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Bounchanh v. WA State Health Care Authority

United States District Court, W.D. Washington, Tacoma

November 15, 2019



          Ronald B. Leighton, United States District Judge.


         THIS MATTER is before the Court on Defendants' Motions to Dismiss.[1] (Dkt. ## 97 & 98). Pro se plaintiff Kannha Bounchanh has also filed four motions: Motion for Copy of the Transcript or Partial Records (Dkt # 134), Motion for Leave to Appeal in forma pauperis (Dkt # 118), Motion for Court Appointed Counsel in Title VII Action (Dkt # 133), and a Motion to Request Scheduling the Jury Demand Trial Date (Dkt # 115).

         Bounchanh worked for the Department of Social and Health Services until 2013 and the Washington Health Care Authority until 2015. The circumstances of his departure from either job are not clear, but he appears to have voluntarily resigned.

         In 2015, Bounchanh complained to the EEOC that HCA had discriminated against him. The gist of his claims was that the agency and its employees failed to reasonably accommodate his disability, discouraged him from taking leave for his health conditions, and bullied and retaliated against him. Bounchanh also claimed that HCA discriminated[2] against him because of his race, national origin, sexual orientation, age, and disability. The EEOC found no probable cause to pursue Bounchanh's claims. He received an EEOC right-to-sue letter on May 13, 2016, but he did not sue. The letter notified Bounchanh that he had to sue HCA within 90 days, or he would lose his right to sue based on the charges in his complaint.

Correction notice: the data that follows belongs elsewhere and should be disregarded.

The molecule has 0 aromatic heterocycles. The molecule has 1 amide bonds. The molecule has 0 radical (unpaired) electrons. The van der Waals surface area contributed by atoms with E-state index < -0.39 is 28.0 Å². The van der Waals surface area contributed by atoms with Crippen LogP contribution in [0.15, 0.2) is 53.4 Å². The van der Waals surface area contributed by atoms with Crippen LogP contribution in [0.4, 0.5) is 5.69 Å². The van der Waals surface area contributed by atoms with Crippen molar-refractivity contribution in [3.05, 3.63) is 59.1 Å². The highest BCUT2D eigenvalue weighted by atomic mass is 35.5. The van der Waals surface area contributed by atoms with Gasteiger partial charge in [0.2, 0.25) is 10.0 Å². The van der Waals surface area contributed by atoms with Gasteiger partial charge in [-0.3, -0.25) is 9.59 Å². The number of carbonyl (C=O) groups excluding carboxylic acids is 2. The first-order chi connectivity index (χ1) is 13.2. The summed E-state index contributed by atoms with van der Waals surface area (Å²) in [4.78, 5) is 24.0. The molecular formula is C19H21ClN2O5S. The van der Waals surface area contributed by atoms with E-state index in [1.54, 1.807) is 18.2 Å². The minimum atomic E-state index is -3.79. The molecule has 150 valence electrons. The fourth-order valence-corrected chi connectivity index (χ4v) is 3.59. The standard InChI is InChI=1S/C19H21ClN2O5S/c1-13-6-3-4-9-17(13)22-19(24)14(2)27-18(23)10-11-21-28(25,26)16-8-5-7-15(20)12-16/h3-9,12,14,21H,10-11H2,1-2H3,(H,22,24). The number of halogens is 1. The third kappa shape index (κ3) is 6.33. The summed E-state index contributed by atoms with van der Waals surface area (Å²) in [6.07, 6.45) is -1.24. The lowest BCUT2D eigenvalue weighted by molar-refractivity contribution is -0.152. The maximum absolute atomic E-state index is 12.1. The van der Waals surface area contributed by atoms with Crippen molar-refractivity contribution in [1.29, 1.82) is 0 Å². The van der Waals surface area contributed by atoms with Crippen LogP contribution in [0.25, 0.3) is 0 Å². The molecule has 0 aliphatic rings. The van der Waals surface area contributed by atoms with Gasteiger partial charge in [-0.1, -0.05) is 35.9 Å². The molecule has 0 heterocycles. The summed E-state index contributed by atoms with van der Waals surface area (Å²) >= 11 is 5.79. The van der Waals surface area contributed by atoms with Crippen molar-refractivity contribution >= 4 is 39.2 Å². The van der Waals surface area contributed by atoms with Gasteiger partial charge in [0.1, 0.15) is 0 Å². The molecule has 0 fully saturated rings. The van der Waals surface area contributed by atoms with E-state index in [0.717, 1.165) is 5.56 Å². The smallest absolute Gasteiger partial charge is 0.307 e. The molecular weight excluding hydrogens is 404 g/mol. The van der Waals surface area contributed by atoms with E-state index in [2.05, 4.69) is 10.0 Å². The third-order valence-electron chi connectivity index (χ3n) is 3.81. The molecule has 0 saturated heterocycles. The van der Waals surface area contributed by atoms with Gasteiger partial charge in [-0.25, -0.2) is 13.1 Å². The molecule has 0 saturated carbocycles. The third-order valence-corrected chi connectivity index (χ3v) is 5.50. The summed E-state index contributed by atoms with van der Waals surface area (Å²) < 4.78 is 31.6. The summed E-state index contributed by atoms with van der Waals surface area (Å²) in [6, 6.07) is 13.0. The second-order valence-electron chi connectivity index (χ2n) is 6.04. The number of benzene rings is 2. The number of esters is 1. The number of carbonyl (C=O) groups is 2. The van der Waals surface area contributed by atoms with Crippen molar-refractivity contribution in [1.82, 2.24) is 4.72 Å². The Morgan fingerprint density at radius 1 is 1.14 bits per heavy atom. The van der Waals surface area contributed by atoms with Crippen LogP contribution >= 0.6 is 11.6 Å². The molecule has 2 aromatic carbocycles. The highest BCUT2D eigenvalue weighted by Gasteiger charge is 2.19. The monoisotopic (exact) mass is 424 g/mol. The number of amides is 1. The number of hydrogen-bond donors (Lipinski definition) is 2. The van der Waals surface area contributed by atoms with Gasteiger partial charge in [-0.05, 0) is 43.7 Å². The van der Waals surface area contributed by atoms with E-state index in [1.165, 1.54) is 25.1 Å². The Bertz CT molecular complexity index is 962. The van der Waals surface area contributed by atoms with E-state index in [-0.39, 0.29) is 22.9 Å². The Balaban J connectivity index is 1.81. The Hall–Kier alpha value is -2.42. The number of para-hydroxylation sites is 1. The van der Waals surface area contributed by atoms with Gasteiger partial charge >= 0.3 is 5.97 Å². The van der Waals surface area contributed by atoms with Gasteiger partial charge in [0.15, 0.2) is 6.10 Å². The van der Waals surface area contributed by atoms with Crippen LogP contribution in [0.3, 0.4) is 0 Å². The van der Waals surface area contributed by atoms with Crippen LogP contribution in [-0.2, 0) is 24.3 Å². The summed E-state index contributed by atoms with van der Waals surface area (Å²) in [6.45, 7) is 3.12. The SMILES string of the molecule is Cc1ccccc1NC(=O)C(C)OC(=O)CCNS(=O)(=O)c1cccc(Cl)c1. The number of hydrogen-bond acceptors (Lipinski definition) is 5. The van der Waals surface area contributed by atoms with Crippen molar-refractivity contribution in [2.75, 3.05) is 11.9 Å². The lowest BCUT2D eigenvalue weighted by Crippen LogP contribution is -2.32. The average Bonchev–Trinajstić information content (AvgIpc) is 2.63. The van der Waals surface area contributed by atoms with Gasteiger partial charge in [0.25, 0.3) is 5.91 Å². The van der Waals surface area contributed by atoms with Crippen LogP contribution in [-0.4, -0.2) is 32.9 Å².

In 2018, Bounchanh applied for several jobs at DSHS. He was not hired, and he again complained to the EEOC. He claimed that DSHS discriminated against him based on his race, sexual orientation, age, and disability, and retaliated against him for participating in another employee's unrelated EEOC claim, and because of his prior EEOC complaint (about HCA). The EEOC again found no probable cause to pursue Bounchanh's claims. Bounchanh received a second EEOC right-to-sue letter on January 25, 2019.

         On March 6, 2019, Bounchanh sued his former employers (and 41 other defendants[3]) for employment discrimination. His Amended Complaint largely repeats the claims he made in both his 2015 and 2018 EEOC complaints. Additionally, Bounchanh claims that numerous employee defendants violated the Health Insurance Portability and Accountability Act (“HIPAA”) when they spoke to his doctor and obtained his confidential medical information. He also claims that they violated the Family and Medical Leave Act (“FMLA”) by discouraging him from taking leave for personal medical conditions.

         Bounchanh also claims that DSHS, HCA, and their employees violated Title VII of the Civil Rights Act of 1964, the Age Discrimination in Employment Act of 1967 (“ADEA”), the Americans with Disabilities Act of 1990 (“ADA”), the ADA Amendments Act of 2008 (“ADAAA”) when they bullied, retaliated, and discriminated against him because of his race, age, sex, disability, and for complaining to the EEOC in 2015.